China growth slows to weakest in almost 30 years
Downturn underlines the pressure that Chinese policymakers face as they attempt to negotiate a deal with the US on trade
China’s economy slowed to the weakest pace since quarterly data began in 1992 amid the ongoing trade standoff with the US, while monthly indicators provided signs that a stabilisation is emerging.
Gross domestic product rose 6.2. per cent in the April-June period from a year earlier, below the 6.4 per cent expansion in the first quarter. In June, factory output and retail sales growth beat estimates, while investment in the first half of the year also gave further evidence that stimulus measures to curb the slowdown are feeding through.
Shares in Hong Kong and Shanghai pared declines as the activity data in retail and industrial production topped estimates, though indexes across the region remained lower.
The slowdown underlines the pressure that Chinese policymakers face as they attempt to negotiate a deal with the US on trade, while the economy takes another step down in the long-term deceleration from the heady expansion of the mid-2000s. Although Chinese negotiators are talking with US counterparts again, there is no certainty that a deal will be reached in time to prevent further economic damage.
“We continue to see the second-quarter growth slowing, but I think we are seeing the stabilization,” said Wang Tao, chief China economist at UBS in Hong Kong. “The central bank needs to be a bit more proactive” going forward with additional reserve-requirement ratio reductions if higher tariffs come in, she said.
Net exports contributed to 20.7 per cent to output growth in the first half, down from 22.8 per cent in the first quarter. Trade data released Friday in Beijing detailed the weak end to the second quarter, as exports and imports fell.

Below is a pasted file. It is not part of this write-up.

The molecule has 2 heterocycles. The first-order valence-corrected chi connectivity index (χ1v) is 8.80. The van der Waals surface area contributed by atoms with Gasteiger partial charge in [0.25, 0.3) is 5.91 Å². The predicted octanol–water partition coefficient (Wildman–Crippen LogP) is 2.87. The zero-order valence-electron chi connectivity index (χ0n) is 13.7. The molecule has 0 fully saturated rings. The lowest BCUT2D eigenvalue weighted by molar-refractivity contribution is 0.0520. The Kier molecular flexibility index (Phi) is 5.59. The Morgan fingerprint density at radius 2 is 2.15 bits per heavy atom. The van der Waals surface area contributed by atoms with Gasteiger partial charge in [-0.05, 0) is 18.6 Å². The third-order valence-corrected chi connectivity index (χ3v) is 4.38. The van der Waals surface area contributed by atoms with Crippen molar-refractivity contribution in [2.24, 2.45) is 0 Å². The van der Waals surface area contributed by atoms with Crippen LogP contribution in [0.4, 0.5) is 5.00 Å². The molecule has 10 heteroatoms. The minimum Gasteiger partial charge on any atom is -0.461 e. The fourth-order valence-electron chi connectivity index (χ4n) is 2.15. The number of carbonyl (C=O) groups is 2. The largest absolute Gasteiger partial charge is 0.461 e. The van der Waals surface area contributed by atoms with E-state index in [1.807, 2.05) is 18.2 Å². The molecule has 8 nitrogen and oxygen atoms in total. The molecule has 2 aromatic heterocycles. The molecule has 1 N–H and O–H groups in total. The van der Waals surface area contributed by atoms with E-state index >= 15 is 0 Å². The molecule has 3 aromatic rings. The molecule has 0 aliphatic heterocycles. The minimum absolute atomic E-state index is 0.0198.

"Concerns over global growth slowdown and the persistence of US-China trade war would continue to cloud the economic outlook. In the domestic market, whether the rebound in retail sales growth is sustainable is still uncertain,” said David Qu and Qian Wan, Bloomberg Economics.
Fixed asset investment growth in the first half accelerated at private firms, whereas state companies eased back, a further sign that government efforts to funnel cash to the private sector may be bearing fruit.
For the manufacturing sector, investment accelerated a notch to 3 per cent in the first half, while infrastructure investment also picked up to 4.1 per cent.
Nominal GDP growth in second quarter picked up to about 8.1 per cent from 7.8 per cent in the previous three months, leading to a slightly higher GDP deflator at 1.9 per cent, according to Bloomberg calculations using official data. A higher GDP deflator can ease the pressure on corporate profits and government fiscal revenue growth.
Better-than-expected retail sales data also lend credence to the idea that stability will emerge in the second half of the year. While the data are volatile, faster growth in sales of consumer goods, household appliances and furniture also point to the modest recovery ongoing in the vital property sector.
The overall retail sales result was also driven by robust auto sales growth, though with heavy discounts attracting buyers in June economists remain cautious on whether that upturn can be sustained.
A fiscal stimulus plan including about two trillion yuan (Dh1.06tn) of tax cuts is slowly feeding through into the economy. The government has stepped up efforts recently, easing the rules for using government debt in some infrastructure projects and pledging to renovate hundreds of thousands of old buildings.
Amid concerns about emerging price bubbles and risks in the financial sector, officials are likely to keep the recovery in the property market tightly controlled. Property development investment slowed for a second month in June, dragging down the growth of newly started property construction and inventory.
Until now, China’s leadership is tolerating the continued deceleration in the economy while the official unemployment rate remains low, and monetary policy has remained supportive without flooding the financial system with cash. Further tweaks to cement any nascent stabilization could be announced following a meeting of top leaders this month.
“China’s economy in the third quarter may face more downward pressure,” said Larry Hu, head of Chinaeconomics at Macquarie Securities in Hong Kong. “There probably won’t be any obvious policy adjustment in July, but more possibilities of change in the fourth quarter.”
Updated: July 15, 2019 08:51 AM